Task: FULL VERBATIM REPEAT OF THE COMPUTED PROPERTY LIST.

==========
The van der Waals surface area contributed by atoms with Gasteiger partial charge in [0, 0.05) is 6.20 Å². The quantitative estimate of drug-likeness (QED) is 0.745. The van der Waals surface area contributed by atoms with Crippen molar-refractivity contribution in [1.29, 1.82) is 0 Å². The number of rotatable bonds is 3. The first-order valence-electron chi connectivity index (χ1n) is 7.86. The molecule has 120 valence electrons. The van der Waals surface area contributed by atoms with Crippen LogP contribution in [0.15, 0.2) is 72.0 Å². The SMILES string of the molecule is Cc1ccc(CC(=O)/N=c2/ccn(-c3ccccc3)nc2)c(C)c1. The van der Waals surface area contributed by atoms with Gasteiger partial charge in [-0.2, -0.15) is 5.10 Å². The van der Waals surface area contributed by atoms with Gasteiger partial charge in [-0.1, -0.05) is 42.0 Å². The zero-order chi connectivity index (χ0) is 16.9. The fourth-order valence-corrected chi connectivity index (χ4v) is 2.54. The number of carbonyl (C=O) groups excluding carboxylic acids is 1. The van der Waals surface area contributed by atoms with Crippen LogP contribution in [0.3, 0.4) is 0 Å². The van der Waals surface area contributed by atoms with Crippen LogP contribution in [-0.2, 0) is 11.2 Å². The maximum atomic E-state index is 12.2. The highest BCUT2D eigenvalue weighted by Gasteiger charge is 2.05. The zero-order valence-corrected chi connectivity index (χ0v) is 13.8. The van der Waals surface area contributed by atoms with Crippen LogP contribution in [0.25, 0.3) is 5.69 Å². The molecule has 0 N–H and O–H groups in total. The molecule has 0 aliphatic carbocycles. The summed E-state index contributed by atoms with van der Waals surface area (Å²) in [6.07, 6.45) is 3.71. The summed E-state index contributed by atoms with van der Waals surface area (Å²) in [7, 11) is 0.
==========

The van der Waals surface area contributed by atoms with Gasteiger partial charge in [0, 0.05) is 6.20 Å². The quantitative estimate of drug-likeness (QED) is 0.745. The van der Waals surface area contributed by atoms with Crippen molar-refractivity contribution in [1.29, 1.82) is 0 Å². The number of rotatable bonds is 3. The first-order valence-electron chi connectivity index (χ1n) is 7.86. The molecule has 120 valence electrons. The van der Waals surface area contributed by atoms with Crippen LogP contribution in [0.15, 0.2) is 72.0 Å². The SMILES string of the molecule is Cc1ccc(CC(=O)/N=c2/ccn(-c3ccccc3)nc2)c(C)c1. The van der Waals surface area contributed by atoms with Gasteiger partial charge in [-0.2, -0.15) is 5.10 Å². The van der Waals surface area contributed by atoms with Gasteiger partial charge in [-0.1, -0.05) is 42.0 Å². The zero-order chi connectivity index (χ0) is 16.9. The fourth-order valence-corrected chi connectivity index (χ4v) is 2.54. The number of carbonyl (C=O) groups excluding carboxylic acids is 1. The van der Waals surface area contributed by atoms with Crippen LogP contribution in [0.3, 0.4) is 0 Å². The van der Waals surface area contributed by atoms with Crippen LogP contribution in [-0.2, 0) is 11.2 Å². The maximum atomic E-state index is 12.2. The highest BCUT2D eigenvalue weighted by Gasteiger charge is 2.05. The zero-order valence-corrected chi connectivity index (χ0v) is 13.8. The van der Waals surface area contributed by atoms with Crippen LogP contribution in [0.25, 0.3) is 5.69 Å². The molecule has 0 N–H and O–H groups in total. The molecule has 0 aliphatic carbocycles. The summed E-state index contributed by atoms with van der Waals surface area (Å²) in [6.07, 6.45) is 3.71. The summed E-state index contributed by atoms with van der Waals surface area (Å²) in [7, 11) is 0.